This is the story of a very rich man who decided to get into something with which he had no experience. He was determined to win by insulting his competitors, using his business success as the basis for the move, and by throwing out ideas that sounded great to the layman.

We’re not talking about Donald Trump’s run for President… not yet, anyway. We’re talking about the sorted tale of Trump Air, an apostrophe in his resume that he likes to sweep under the rug whenever it’s brought up. In the late 80s, Donald Trump saw what was happening with air travel and felt that he had better ideas. He had the money and experience, both of which he inherited from his father, to accomplish great things in real estate. Certainly his ability to make a deal was enough to get him into the airline business. After all, how hard could it be to run an airline?

The story is long and there’s no need to rehash it, but we’ll give the short version. He bought an airline and proved that he had no idea how to run it. He had some successes that came about as a result of his tremendous business skills and ended up gaining nearly half of the market travelling between New York City, Washington DC, and Boston. That part of his promise was fulfilled. Unfortunately, it didn’t yield the desired results.

His miscalculations and horrific ideas endeared him to his supporters – passengers and airline employees – but proved to be undeniably foolish in the practical sense. From gold-colored fixtures in the bathrooms to flight attendants with mandatory faux-pearls around their necks, the Donald’s ego overruled his ignorance. For a more in-depth look at his airline adventures:

His ideas for the country aren’t very different, nor is the story. He claims competence in politics with the same bravado that he claimed competence in the airline world. Unfortunately, he failed to do his homework back then and is doing the same thing with his Presidential bid. One of his most naive ideas was to try to have the 727s in his fleet flown by two pilots instead of the required three in order to save money. It would be like asking a one-armed man to drive a big rig; in order to shift, he’d have to take his lone hand off the wheel. The FAA would never have allowed it, but Trump’s business-oriented mind thought it was a good idea.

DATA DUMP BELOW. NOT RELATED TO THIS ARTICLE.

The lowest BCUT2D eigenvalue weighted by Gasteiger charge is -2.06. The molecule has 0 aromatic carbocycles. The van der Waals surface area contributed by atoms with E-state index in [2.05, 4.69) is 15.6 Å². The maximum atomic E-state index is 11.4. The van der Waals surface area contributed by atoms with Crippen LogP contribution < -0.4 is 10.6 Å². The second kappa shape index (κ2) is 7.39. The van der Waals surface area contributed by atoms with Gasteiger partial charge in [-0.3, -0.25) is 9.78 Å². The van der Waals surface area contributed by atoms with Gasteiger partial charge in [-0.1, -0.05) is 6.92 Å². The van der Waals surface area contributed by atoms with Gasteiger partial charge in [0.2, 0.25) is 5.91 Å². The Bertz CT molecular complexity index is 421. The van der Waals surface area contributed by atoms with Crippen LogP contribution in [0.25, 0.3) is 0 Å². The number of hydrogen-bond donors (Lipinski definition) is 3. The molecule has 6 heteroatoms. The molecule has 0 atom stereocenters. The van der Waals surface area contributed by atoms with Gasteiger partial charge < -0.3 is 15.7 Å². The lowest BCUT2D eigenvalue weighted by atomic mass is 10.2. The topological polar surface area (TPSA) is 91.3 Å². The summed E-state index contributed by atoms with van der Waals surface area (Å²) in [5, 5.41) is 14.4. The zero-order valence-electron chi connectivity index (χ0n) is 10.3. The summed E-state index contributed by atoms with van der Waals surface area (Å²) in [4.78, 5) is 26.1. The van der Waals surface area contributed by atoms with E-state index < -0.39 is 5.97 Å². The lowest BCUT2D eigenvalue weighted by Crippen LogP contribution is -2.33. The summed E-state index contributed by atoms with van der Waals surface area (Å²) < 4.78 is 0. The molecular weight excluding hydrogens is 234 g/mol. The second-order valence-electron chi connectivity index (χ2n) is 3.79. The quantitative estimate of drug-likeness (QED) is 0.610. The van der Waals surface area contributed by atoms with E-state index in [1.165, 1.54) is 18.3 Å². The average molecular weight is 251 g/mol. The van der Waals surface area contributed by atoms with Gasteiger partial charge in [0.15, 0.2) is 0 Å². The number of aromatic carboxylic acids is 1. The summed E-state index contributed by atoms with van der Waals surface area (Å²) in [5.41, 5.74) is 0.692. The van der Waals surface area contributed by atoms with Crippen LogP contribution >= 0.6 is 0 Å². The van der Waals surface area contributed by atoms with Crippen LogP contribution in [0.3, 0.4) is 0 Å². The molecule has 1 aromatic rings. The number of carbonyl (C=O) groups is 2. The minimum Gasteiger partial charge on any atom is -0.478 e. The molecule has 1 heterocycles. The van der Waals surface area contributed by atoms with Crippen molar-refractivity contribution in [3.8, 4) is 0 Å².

The same holds true for his obscure policy recommendations. So far, his Presidential campaign promises have included concepts that will cost an extreme amount of additional expenditures added to the budget and at the same time he wants to reduce taxes across the board. His solution to the clear contradiction is to “make America rich” by bringing back jobs with tariffs and taxes that make it harder for American companies to do business offshore, but they’re somehow supposed to make more money by incurring more expenses and reducing their ability to sell their products abroad.

His proposed solutions for Americas problems are untenable, even more so than his proposed solutions for his airline. Unfortunately, his airline only lasted three years before he was forced to abandon ship. As President, he won’t have that option. The more likely scenario is that he’ll sink the country faster than he sunk his airline.

The only two differences between Trump Air and his Presidential run is that running an airline is easier than running a country and you can’t bail out of the Presidency after three years the way he did with his aviation abomination.

Trump Air

Written by JD Rucker
JD Rucker is Editor of this site as well as The New Americana, a Conservative News Aggregator. He is a Christian, a husband, a father, and co-founder of the Federalist Party. Find him on Twitter or Facebook.